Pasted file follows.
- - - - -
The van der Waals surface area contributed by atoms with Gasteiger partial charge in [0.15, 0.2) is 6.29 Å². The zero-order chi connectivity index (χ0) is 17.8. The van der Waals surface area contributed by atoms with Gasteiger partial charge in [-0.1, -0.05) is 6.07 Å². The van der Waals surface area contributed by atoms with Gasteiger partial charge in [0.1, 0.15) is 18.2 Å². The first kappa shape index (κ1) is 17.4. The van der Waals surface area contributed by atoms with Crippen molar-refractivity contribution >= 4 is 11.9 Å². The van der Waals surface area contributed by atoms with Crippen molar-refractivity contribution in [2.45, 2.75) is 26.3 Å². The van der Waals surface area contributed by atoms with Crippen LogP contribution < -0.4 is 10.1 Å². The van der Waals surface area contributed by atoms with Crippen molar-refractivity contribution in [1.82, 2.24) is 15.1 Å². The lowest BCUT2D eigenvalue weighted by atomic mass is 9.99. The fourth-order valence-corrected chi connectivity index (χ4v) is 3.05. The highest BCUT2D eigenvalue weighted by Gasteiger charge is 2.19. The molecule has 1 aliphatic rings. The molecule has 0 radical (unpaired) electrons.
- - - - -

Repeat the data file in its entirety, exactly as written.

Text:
The van der Waals surface area contributed by atoms with Gasteiger partial charge in [0.15, 0.2) is 6.29 Å². The zero-order chi connectivity index (χ0) is 17.8. The van der Waals surface area contributed by atoms with Gasteiger partial charge in [-0.1, -0.05) is 6.07 Å². The van der Waals surface area contributed by atoms with Gasteiger partial charge in [0.1, 0.15) is 18.2 Å². The first kappa shape index (κ1) is 17.4. The van der Waals surface area contributed by atoms with Crippen molar-refractivity contribution >= 4 is 11.9 Å². The van der Waals surface area contributed by atoms with Crippen molar-refractivity contribution in [2.45, 2.75) is 26.3 Å². The van der Waals surface area contributed by atoms with Crippen LogP contribution < -0.4 is 10.1 Å². The van der Waals surface area contributed by atoms with Crippen molar-refractivity contribution in [1.82, 2.24) is 15.1 Å². The lowest BCUT2D eigenvalue weighted by atomic mass is 9.99. The fourth-order valence-corrected chi connectivity index (χ4v) is 3.05. The highest BCUT2D eigenvalue weighted by Gasteiger charge is 2.19. The molecule has 1 aliphatic rings. The molecule has 0 radical (unpaired) electrons.